In 1924 the Bruce-Page Government established a board of eight. In 1930 a bill was introduced into the Parliament by the Scullin Government, for the establishment of a reserve bank with a board of nine. The bill, however, never became law. In 1935 the bank was growing rapidly, and the Lyons Government, which was then in power saw the need for an overhaul of the constitution of the bank. In that year the Government appointed a royal commission in connexion with the activities of the bank, and the findings of that commission were announced in 1937. In consequence a bill was actually prepared by the Lyons Government in 1938, but it was not proceeded with. War broke out in 1939, and during the period of the war the activities of the bank were largely administered under the National Security Regulations. During the process of these regulations much was done that was in conformity with the 1945 legislation. Subsequently that legislation, which was introduced by the Chifley Government, arose not out of the need for certain amendments of the consitution, but out of a deep-seated scheme for the purpose of bringing about complete socialization in this country. One-man control was purposely designed to enable the Government to bring about nationalization of banking, the complete extinction of the trading banks, the bringing about of the longdreamedof wish of the Australian Labour party - the complete socialization of this country. The head of the then Government, now the Leader of the Opposition (Mr. Chifley), was saturated with his desire to bring about socialization in this country. No one knew better than he that in order to do so he would have to get complete control of the financial structure of Australia. I suggest that the purpose of the 1945 legislation, and particularly of the one-man control of the Commonwealth Bank which it established, was to bring about that effect. Labour soft-pedalled on it for a little while between 1945’ and the general election in 1946. I remind honorable members that the minds of the people of Australia were fogged at that time with the activities of war and its aftermath. It is quite understandable that the people did not at the time visualize the consequences or the implications of that legislation. It went over their heads to a large extent, and nothing of a positive nature was done to draw attention to it. In 1947 an order was issued directing the Melbourne City Council and local governing bodies to bank with the Commonwealth Bank. That was the first step in the process of putting the trading banks out of action and bringing about the deepseated plan to which I have referred. But that was not the only method that was being employed towards the attainment of that objective.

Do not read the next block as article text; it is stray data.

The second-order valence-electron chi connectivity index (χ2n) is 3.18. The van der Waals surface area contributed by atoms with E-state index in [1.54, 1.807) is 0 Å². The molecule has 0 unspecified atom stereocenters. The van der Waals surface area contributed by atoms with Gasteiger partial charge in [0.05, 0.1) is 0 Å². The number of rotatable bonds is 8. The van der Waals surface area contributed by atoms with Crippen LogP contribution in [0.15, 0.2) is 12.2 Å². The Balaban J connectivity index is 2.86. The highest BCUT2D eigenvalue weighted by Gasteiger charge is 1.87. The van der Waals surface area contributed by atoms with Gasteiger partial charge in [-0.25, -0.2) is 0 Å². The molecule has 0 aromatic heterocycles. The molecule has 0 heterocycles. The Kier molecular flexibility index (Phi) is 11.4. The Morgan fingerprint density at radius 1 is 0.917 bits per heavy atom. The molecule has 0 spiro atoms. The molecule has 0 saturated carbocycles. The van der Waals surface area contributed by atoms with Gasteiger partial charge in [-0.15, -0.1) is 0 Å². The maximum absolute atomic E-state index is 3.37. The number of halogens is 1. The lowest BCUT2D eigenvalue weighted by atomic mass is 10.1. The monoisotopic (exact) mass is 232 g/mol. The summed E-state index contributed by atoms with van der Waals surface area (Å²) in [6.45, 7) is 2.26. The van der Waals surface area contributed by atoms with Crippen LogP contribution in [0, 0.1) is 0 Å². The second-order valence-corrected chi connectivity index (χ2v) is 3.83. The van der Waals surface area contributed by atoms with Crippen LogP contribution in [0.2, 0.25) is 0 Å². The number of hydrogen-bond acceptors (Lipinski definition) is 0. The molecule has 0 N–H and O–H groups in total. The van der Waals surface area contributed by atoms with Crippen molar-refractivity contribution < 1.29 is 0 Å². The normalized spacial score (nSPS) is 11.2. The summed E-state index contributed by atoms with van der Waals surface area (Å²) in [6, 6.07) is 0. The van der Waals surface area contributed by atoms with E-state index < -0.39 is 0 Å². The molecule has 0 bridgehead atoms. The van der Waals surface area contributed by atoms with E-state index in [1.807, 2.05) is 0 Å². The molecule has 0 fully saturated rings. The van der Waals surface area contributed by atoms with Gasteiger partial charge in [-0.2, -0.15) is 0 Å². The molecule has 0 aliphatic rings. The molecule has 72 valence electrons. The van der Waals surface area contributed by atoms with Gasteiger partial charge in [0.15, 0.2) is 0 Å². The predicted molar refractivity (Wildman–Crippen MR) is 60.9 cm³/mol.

The CHAIRMAN (Mr. Adermann).The honorable member for Bennelong is getting too far away from the provisions of the clause.
– I shall relate my remarks more closely to the clause in a moment. The then Treasurer - now the Leader of the Opposition - issued that direction. It was fortunate for Australia that the Melbourne City Council-
– It is not permissible for the honorable member to labour that aspect of the matter too much.
– I am about to relate my remarks to the Commonwealth Bank Board. I repeat that one-man control of the Commonwealth Bank was established by design under the 1945 legislation. However, when the High Court of Australia found that sections of that legislation were invalid a further measure was introduced in 1947. The Leader of the Opposition has referred to this issue as a “ dead horse “. It is said that there is nothing worse than the kick of a “ dead horse “. We are now experiencing such a kick by reason of the Opposition’s efforts to retain one-man control of the Commonwealth Bank. Its attitude in this matter is due to its leader’s desire to bring about the complete nationalization of banking in this country. The only way that that could be done was by the inauguration of one-man control, which was established by the 1945 legislation. This Government has to alter those provisions in order to restore the matter of policymaking to Parliament. Only in that way can the people’s rights be safeguarded. It is essential that the bank be controlled by a board for the purpose of maintaining that protection.
– Order! The honorable member’s time has expired.